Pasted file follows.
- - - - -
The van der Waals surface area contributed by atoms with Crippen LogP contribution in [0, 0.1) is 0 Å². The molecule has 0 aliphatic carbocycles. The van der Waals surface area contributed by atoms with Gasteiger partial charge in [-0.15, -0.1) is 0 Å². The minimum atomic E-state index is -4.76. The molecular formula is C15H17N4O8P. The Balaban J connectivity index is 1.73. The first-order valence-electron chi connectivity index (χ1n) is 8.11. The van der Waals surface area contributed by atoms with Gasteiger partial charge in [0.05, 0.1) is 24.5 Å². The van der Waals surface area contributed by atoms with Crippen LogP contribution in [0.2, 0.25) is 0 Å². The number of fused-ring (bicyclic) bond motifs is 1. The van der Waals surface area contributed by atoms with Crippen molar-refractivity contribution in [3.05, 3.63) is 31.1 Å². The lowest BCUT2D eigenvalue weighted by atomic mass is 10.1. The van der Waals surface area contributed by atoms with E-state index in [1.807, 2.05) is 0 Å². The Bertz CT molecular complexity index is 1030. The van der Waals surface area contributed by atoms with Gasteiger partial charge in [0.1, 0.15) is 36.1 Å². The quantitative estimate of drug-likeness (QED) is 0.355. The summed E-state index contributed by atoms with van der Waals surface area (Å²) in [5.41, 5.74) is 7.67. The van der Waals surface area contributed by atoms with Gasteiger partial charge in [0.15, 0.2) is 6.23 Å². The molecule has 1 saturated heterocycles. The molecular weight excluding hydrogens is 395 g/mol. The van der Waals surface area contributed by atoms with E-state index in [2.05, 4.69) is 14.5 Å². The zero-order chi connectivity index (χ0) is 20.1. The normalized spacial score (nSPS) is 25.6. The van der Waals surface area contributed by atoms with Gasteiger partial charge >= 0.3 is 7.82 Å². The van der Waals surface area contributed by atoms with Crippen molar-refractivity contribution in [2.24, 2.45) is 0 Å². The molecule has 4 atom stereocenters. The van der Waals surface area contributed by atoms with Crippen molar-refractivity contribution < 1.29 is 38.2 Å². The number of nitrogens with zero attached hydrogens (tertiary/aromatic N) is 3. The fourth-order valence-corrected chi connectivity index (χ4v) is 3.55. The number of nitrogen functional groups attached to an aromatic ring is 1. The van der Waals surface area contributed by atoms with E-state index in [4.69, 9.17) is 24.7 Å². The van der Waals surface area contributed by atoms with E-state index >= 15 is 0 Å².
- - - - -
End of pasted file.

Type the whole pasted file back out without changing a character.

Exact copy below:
The van der Waals surface area contributed by atoms with Crippen LogP contribution in [0, 0.1) is 0 Å². The molecule has 0 aliphatic carbocycles. The van der Waals surface area contributed by atoms with Gasteiger partial charge in [-0.15, -0.1) is 0 Å². The minimum atomic E-state index is -4.76. The molecular formula is C15H17N4O8P. The Balaban J connectivity index is 1.73. The first-order valence-electron chi connectivity index (χ1n) is 8.11. The van der Waals surface area contributed by atoms with Gasteiger partial charge in [0.05, 0.1) is 24.5 Å². The van der Waals surface area contributed by atoms with Crippen LogP contribution in [0.2, 0.25) is 0 Å². The number of fused-ring (bicyclic) bond motifs is 1. The van der Waals surface area contributed by atoms with Crippen molar-refractivity contribution in [3.05, 3.63) is 31.1 Å². The lowest BCUT2D eigenvalue weighted by atomic mass is 10.1. The van der Waals surface area contributed by atoms with E-state index in [1.807, 2.05) is 0 Å². The Bertz CT molecular complexity index is 1030. The van der Waals surface area contributed by atoms with Gasteiger partial charge in [0.1, 0.15) is 36.1 Å². The quantitative estimate of drug-likeness (QED) is 0.355. The summed E-state index contributed by atoms with van der Waals surface area (Å²) in [5.41, 5.74) is 7.67. The van der Waals surface area contributed by atoms with Gasteiger partial charge in [0.15, 0.2) is 6.23 Å². The molecule has 1 saturated heterocycles. The molecular weight excluding hydrogens is 395 g/mol. The van der Waals surface area contributed by atoms with E-state index in [2.05, 4.69) is 14.5 Å². The zero-order chi connectivity index (χ0) is 20.1. The normalized spacial score (nSPS) is 25.6. The van der Waals surface area contributed by atoms with Gasteiger partial charge >= 0.3 is 7.82 Å². The van der Waals surface area contributed by atoms with Crippen molar-refractivity contribution in [2.24, 2.45) is 0 Å². The molecule has 4 atom stereocenters. The van der Waals surface area contributed by atoms with Crippen molar-refractivity contribution < 1.29 is 38.2 Å². The number of nitrogens with zero attached hydrogens (tertiary/aromatic N) is 3. The fourth-order valence-corrected chi connectivity index (χ4v) is 3.55. The number of nitrogen functional groups attached to an aromatic ring is 1. The van der Waals surface area contributed by atoms with E-state index in [4.69, 9.17) is 24.7 Å². The van der Waals surface area contributed by atoms with E-state index >= 15 is 0 Å².